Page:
Aviophobia, otherwise known as the fear of flying, affects 6.5% of the population, or approximately 20 million people, according to the National Institute of Mental Health. For those affected, this means sweaty palms, a racing heart rate, an increase in blood pressure, or even panic attacks while on board or before take off.
Though it may seem impossible to overcome the fear of flying, we've outlined some tested techniques below to help those who suffer from flight anxiety.
If you're prone to flight anxiety, make sure to choose your seat wisely. Determine whether you feel most comfortable in the aisle, middle, or window seat.
Sitting toward the front of the plane is another great method for decreasing flight anxiety. Kevin Kelly, a senior captain with a major U.S. airline, explains that sitting toward the front of the plane normally results in a much smoother and quieter ride.
If your piggy bank will allow it, upgrade to First Class. Many first class flights include a variety of amenities, including goose down duvet blankets, recliner seats, and entertainment. According to Travel + Leisure, feeling physically comfortable will make achieving emotional comfort that much easier.
Turbulence may be one of the most frightening and alarming factors for those with flight anxiety when, in reality, it's nothing more than a simple (and very common) change in the movement of air.
Keith Tonkin, former military pilot and director of consultancy group Aviation Projects told VICE about airplanes: "Modern planes are designed to withstand far more force than turbulence can create. They're simply not going to fall apart."
If you can think about turbulence the way Tonkin explains it, you can hopefully come to realize that planes are specifically built to withstand turbulence, and there really isn't any amount of it that can overpower a 90,000-pound aircraft.
As humans, we have a tendency to uphold irrational fears. Every day, we step into our vehicles and drive ourselves to and from work without thinking twice, yet we constantly fear flying in planes.
According to the National Safety Council, U.S. vehicle deaths topped 40,000 in 2017. In the same year, airlines recorded zero accident deaths in commercial passenger jets, making it the safest year on record for commercial passenger air travel.
If you struggle with flight anxiety, try to remind yourself that not one single person died in a commercial passenger jet last year. This will hopefully be able to reduce at least some of your fears.
We don't want to sit here and tell you to medicate heavily before a flight, but a prescription from a licensed physician for fast-acting anxiety medications can greatly reduce discomfort for anxious flyers. Keep in mind, though, that all bodies react differently to different medications, and they might not be guaranteed to help.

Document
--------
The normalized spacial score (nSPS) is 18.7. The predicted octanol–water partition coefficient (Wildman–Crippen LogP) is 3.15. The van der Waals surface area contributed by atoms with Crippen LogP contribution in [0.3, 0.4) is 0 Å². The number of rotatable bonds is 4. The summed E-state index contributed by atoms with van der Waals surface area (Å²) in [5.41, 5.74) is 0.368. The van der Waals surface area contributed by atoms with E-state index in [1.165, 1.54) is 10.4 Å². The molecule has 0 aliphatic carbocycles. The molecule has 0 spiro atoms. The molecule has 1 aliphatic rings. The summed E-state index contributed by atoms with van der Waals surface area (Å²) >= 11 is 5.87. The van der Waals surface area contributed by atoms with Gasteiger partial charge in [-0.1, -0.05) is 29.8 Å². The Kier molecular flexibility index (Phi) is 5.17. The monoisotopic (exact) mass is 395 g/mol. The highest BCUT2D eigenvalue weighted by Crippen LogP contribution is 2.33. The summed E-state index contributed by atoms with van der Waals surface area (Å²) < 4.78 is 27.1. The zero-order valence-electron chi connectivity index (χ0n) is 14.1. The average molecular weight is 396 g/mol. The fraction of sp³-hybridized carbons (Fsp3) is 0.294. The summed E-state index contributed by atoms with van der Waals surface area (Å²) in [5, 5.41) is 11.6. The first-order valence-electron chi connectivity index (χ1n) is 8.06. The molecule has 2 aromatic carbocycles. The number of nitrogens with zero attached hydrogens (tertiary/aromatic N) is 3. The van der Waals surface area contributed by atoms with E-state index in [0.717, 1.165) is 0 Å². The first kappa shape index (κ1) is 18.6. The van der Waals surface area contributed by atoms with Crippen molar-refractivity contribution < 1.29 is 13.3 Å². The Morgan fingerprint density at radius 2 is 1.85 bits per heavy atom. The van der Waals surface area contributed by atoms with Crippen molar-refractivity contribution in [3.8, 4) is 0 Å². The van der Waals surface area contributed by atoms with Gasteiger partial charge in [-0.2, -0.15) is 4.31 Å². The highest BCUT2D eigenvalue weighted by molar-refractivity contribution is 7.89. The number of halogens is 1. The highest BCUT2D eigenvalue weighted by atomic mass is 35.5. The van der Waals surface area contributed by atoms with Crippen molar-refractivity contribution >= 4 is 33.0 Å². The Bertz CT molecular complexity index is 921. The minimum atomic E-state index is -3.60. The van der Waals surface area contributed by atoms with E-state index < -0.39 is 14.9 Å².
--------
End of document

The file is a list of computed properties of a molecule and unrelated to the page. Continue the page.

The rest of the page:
Another alternative to prescriptions is herbal remedies such as St. John's Wort or Scullcap to reduce nerves. Something as simple as a sleepy-time tea could also help reduce anxiety and cause drowsiness, allowing worried flyers the opportunity to rest easy during a flight.
With all the talk about medications and herbal remedies, we'd like to point out that you should probably avoid the temptation to drink alcohol or coffee during a flight. Though we tend to believe that alcohol helps our bodies to relax, it actually tends to increase anxiety levels. It also causes dehydration and headaches. Similarly, caffeine is known for spiking anxiety levels.
Click here to learn more about how alcohol and caffeine can make your nervous states even worse.
Bringing as many distractions with you as possible will inevitably reduce stress levels. Create a new playlist on your iPod for your upcoming flight, bring your laptop and some DVDs, throw some playing cards in your carry-on, or download your favorite podcasts. You can even carry a photo of your destination with you to remind you of the incredible adventure you're about to embark on!
Budget Travel claims one of the best ways to distract yourself is to bring a book or download a television show that you've started at home and are already deeply invested in.
According to Todd Farchione, Ph.D., of Boston University's Center for Anxiety & Related Disorders, "If people associate televisions with being safe at home, and there's a television on the plane, they will feel similar familiar feelings of comfort."
Alexia Touboul, LMHC, Clinical Director at Banyan Treatment Center, suggests trying relaxation and breathing techniques before, during, or after a flight.
"My favorite is the 5-3-5 breathing method; breathe in for 5 seconds, hold for 3, breathe out for 5 seconds and repeat until feeling calmer," Touboul says.
Trying this or other breathing techniques can greatly help reduce anxiety for those who struggle during flights.
Though we understand overcoming flight anxiety is a grueling and unsettling task, we hope these methods will help you to conquer flight anxiety and result in an overall more enjoyable travel experience.